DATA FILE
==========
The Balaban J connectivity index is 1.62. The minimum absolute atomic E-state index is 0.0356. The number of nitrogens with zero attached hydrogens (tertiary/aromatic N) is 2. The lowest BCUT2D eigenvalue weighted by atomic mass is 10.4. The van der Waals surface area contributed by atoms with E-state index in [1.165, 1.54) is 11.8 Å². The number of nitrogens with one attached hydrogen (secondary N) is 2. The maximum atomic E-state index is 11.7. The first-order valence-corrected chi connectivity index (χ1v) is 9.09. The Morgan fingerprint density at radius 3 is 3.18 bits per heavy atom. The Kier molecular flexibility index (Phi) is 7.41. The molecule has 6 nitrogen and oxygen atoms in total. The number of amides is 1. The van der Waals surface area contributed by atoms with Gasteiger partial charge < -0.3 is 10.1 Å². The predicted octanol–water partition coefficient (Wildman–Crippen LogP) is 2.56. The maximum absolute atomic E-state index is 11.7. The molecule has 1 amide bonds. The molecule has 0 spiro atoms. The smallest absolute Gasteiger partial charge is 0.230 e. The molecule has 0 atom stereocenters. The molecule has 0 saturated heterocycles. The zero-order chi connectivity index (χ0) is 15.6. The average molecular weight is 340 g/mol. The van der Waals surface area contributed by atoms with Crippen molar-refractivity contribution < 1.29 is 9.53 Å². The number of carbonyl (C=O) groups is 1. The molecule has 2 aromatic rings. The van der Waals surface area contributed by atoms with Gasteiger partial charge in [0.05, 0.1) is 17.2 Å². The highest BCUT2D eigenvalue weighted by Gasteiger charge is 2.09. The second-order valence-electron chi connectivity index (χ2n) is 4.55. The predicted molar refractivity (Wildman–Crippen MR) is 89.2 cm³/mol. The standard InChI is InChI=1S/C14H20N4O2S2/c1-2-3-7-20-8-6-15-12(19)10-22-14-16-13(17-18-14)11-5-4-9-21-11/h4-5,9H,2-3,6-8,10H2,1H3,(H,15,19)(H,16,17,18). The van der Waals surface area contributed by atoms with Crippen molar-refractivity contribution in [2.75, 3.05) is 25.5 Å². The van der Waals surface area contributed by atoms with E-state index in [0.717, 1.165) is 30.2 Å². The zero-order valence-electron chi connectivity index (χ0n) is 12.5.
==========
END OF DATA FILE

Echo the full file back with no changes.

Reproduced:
The Balaban J connectivity index is 1.62. The minimum absolute atomic E-state index is 0.0356. The number of nitrogens with zero attached hydrogens (tertiary/aromatic N) is 2. The lowest BCUT2D eigenvalue weighted by atomic mass is 10.4. The van der Waals surface area contributed by atoms with E-state index in [1.165, 1.54) is 11.8 Å². The number of nitrogens with one attached hydrogen (secondary N) is 2. The maximum atomic E-state index is 11.7. The first-order valence-corrected chi connectivity index (χ1v) is 9.09. The Morgan fingerprint density at radius 3 is 3.18 bits per heavy atom. The Kier molecular flexibility index (Phi) is 7.41. The molecule has 6 nitrogen and oxygen atoms in total. The number of amides is 1. The van der Waals surface area contributed by atoms with Gasteiger partial charge < -0.3 is 10.1 Å². The predicted octanol–water partition coefficient (Wildman–Crippen LogP) is 2.56. The maximum absolute atomic E-state index is 11.7. The molecule has 1 amide bonds. The molecule has 0 spiro atoms. The smallest absolute Gasteiger partial charge is 0.230 e. The molecule has 0 atom stereocenters. The molecule has 0 saturated heterocycles. The zero-order chi connectivity index (χ0) is 15.6. The average molecular weight is 340 g/mol. The van der Waals surface area contributed by atoms with Crippen molar-refractivity contribution < 1.29 is 9.53 Å². The number of carbonyl (C=O) groups is 1. The molecule has 2 aromatic rings. The van der Waals surface area contributed by atoms with Gasteiger partial charge in [0.05, 0.1) is 17.2 Å². The highest BCUT2D eigenvalue weighted by Gasteiger charge is 2.09. The second-order valence-electron chi connectivity index (χ2n) is 4.55. The predicted molar refractivity (Wildman–Crippen MR) is 89.2 cm³/mol. The standard InChI is InChI=1S/C14H20N4O2S2/c1-2-3-7-20-8-6-15-12(19)10-22-14-16-13(17-18-14)11-5-4-9-21-11/h4-5,9H,2-3,6-8,10H2,1H3,(H,15,19)(H,16,17,18). The van der Waals surface area contributed by atoms with Crippen molar-refractivity contribution in [2.75, 3.05) is 25.5 Å². The van der Waals surface area contributed by atoms with E-state index in [0.717, 1.165) is 30.2 Å². The zero-order valence-electron chi connectivity index (χ0n) is 12.5.